↠ 35 Easter eggs, facts and trivia the Mortal Engines movie

Tuesday, December 11, 2018
trivia about mortal engines

Mortal Engines movie facts and trivia


Everyone loves nuggets of gold about how movies are made, the secrets that are well hidden until the movie is made and some good old trivia. Just look at Star Wars trivia, everyone loves that!

Here's what we've learned about the making of the first Mortal Engines feature movie, including a few well placed Easter Eggs that IMDB may have missed...
  1. Mortal Engines is the first feature film directed by Christian Rivers. At one point he was going to direct the remake of The Dambusters however that project was put on the back burner.
  2. The first of Philip Reeve's novels to be turned into a movie. Railhead next?
  3. Filming took mostly place at Weta Studios in Wellington's suburb of Miramar in New Zealand. This is where Peter Jackson and Richard Taylor and co have based themselves for 20 years making films such as Braindead, King Kong and The Frighteners.
  4. Peter Jackson purchased the film rights from Philip Reeve in 2001 and has quietly worked on the movie ever since.
  5. This is the first film written by Peter Jackson (with his usual partners Fran Walsh and Phillipa Boyle) that he has not directed. First-time helmer (and Jackson protege) Christian Rivers has the directing duties.
  6. Produced by WingNut Films, the same company Jackson uses everytime he makes a movie.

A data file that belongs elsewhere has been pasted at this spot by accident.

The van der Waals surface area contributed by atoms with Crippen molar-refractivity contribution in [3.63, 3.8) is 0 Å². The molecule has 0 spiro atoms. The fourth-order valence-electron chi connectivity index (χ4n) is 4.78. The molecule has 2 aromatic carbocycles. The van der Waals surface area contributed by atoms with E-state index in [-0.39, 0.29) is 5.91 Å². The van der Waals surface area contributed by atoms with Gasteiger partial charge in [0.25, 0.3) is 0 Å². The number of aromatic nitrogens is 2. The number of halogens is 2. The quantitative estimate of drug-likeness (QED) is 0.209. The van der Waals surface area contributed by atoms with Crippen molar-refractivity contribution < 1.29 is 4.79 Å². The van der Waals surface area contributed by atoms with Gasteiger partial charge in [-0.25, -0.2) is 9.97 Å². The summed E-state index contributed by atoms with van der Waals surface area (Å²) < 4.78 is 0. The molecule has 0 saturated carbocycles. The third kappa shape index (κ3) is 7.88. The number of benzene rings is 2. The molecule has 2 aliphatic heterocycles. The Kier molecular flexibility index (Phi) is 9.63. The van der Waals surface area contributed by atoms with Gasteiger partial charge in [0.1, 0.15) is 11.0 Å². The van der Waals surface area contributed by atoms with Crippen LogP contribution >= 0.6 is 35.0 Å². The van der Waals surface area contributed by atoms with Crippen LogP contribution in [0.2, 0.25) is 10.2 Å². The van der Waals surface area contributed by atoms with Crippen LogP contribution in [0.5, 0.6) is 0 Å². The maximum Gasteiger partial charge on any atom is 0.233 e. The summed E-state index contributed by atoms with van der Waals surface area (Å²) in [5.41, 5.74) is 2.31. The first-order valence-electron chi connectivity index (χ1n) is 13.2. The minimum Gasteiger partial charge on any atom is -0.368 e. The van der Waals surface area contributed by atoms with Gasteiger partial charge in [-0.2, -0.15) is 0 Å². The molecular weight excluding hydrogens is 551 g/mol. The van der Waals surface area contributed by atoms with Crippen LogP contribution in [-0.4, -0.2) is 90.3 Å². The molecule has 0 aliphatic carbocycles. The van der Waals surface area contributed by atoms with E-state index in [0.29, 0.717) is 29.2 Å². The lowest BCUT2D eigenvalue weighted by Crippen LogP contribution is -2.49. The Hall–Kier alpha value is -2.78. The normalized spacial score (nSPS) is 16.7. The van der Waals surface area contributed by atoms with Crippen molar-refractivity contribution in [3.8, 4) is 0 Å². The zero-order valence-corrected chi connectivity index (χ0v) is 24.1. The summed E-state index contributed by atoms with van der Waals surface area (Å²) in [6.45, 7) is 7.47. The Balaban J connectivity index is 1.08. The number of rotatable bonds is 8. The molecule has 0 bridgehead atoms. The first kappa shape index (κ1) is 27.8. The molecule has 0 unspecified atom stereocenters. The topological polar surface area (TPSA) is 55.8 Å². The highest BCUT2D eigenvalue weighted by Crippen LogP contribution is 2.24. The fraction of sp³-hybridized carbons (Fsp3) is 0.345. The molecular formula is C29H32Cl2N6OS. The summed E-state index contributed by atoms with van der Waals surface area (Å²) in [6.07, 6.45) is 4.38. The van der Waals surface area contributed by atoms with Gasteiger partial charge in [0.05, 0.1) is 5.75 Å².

7. Katherine Valentine is seen holding a book about the Sixty Minute War written by Nimrod Pennyroyal. This is a great Easter Egg as Pennyroyal is actually a pivotal character in the series that enters the fray in the first sequel Predators' Gold. Given Pennyroyals books are usually works of fiction though marketed as nonfiction, it's quite likely this book is a complete nonsense.
  8. Actress Hera Hilmar has been cast as Hester Shaw.
  9. The trailer made its debut with The Last Jedi
  10. The name of the movie comes from a line in William Shakespeare's Othello
  11. Mark Hadlow has a role in the movie. His first acting connection with Peter Jackson was in the Hobbit trilogy so it's clear Hadlow is a trusted and respect actor within that circle. He plays Orme Wreyland.
  12. The pin Chudleigh Pomery wears is the one that Bilbo Baggins wore in The Fellowship of the Rings.
  13. Rivers deliberately steered away from the movie looking like Mad Max. "We didn't want it to be post-apocalyptic dystopia so, we didn't want it to be 'Mad Max.' We didn't want it to be 'Hunger Games' or 'Divergent.' That's kind of a bleak, dystopian sort of film, you know? It needed to tie to our world." Funnily enough most reviews seemed to compare it to Fury Road!
  14. Look carefully for modern artifacts in the Museum and keep an eye out for the Despicable Me - Minions! They are in a section called "Deities of Lost America". In the novel the humans have mistaken Mickey Mouse for a god. Due to ownership rights, the Minions have been subbed in.
  15. 63 sets were built in Jackson's studio at Miramar, Wellington. These included the London GUT (Great Under Tier), Shrike’s workshop, Pomeroy’s museum, the slave market, and St. Paul’s Cathedral (in which MEDUSA is housed).